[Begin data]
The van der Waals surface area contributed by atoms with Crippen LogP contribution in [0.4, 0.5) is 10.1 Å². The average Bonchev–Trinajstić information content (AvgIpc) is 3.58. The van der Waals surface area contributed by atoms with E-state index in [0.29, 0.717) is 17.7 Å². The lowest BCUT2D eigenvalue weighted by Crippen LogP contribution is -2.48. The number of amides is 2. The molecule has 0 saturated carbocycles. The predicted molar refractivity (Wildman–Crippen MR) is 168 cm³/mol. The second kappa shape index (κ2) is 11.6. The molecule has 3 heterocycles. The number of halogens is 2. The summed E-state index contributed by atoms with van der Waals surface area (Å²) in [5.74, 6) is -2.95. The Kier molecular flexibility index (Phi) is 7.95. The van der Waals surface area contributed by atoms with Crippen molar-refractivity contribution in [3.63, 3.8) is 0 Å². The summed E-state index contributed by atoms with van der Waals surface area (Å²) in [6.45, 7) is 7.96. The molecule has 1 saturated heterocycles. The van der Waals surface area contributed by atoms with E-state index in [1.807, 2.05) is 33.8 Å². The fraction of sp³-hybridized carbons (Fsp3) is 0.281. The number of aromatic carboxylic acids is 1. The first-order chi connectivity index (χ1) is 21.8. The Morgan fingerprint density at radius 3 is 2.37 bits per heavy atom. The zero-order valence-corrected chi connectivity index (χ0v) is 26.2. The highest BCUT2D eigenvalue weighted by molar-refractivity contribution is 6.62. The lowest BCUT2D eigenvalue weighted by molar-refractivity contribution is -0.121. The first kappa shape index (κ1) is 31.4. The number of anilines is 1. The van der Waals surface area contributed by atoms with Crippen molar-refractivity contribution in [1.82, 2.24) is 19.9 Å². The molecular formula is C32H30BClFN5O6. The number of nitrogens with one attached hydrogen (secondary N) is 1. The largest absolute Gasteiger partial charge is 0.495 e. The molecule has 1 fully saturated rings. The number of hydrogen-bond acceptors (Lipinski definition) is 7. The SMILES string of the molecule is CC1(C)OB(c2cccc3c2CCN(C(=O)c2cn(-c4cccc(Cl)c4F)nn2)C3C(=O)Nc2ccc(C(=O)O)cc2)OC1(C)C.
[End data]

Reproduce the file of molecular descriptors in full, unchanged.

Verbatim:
The van der Waals surface area contributed by atoms with Crippen LogP contribution in [0.4, 0.5) is 10.1 Å². The average Bonchev–Trinajstić information content (AvgIpc) is 3.58. The van der Waals surface area contributed by atoms with E-state index in [0.29, 0.717) is 17.7 Å². The lowest BCUT2D eigenvalue weighted by Crippen LogP contribution is -2.48. The number of amides is 2. The molecule has 0 saturated carbocycles. The predicted molar refractivity (Wildman–Crippen MR) is 168 cm³/mol. The second kappa shape index (κ2) is 11.6. The molecule has 3 heterocycles. The number of halogens is 2. The summed E-state index contributed by atoms with van der Waals surface area (Å²) in [5.74, 6) is -2.95. The Kier molecular flexibility index (Phi) is 7.95. The van der Waals surface area contributed by atoms with Crippen molar-refractivity contribution in [3.63, 3.8) is 0 Å². The summed E-state index contributed by atoms with van der Waals surface area (Å²) in [6.45, 7) is 7.96. The molecule has 1 saturated heterocycles. The van der Waals surface area contributed by atoms with E-state index in [1.807, 2.05) is 33.8 Å². The fraction of sp³-hybridized carbons (Fsp3) is 0.281. The number of aromatic carboxylic acids is 1. The first-order chi connectivity index (χ1) is 21.8. The Morgan fingerprint density at radius 3 is 2.37 bits per heavy atom. The zero-order valence-corrected chi connectivity index (χ0v) is 26.2. The highest BCUT2D eigenvalue weighted by molar-refractivity contribution is 6.62. The lowest BCUT2D eigenvalue weighted by molar-refractivity contribution is -0.121. The first kappa shape index (κ1) is 31.4. The number of anilines is 1. The van der Waals surface area contributed by atoms with Crippen molar-refractivity contribution in [1.82, 2.24) is 19.9 Å². The molecular formula is C32H30BClFN5O6. The number of nitrogens with one attached hydrogen (secondary N) is 1. The largest absolute Gasteiger partial charge is 0.495 e. The molecule has 1 fully saturated rings. The number of hydrogen-bond acceptors (Lipinski definition) is 7. The SMILES string of the molecule is CC1(C)OB(c2cccc3c2CCN(C(=O)c2cn(-c4cccc(Cl)c4F)nn2)C3C(=O)Nc2ccc(C(=O)O)cc2)OC1(C)C.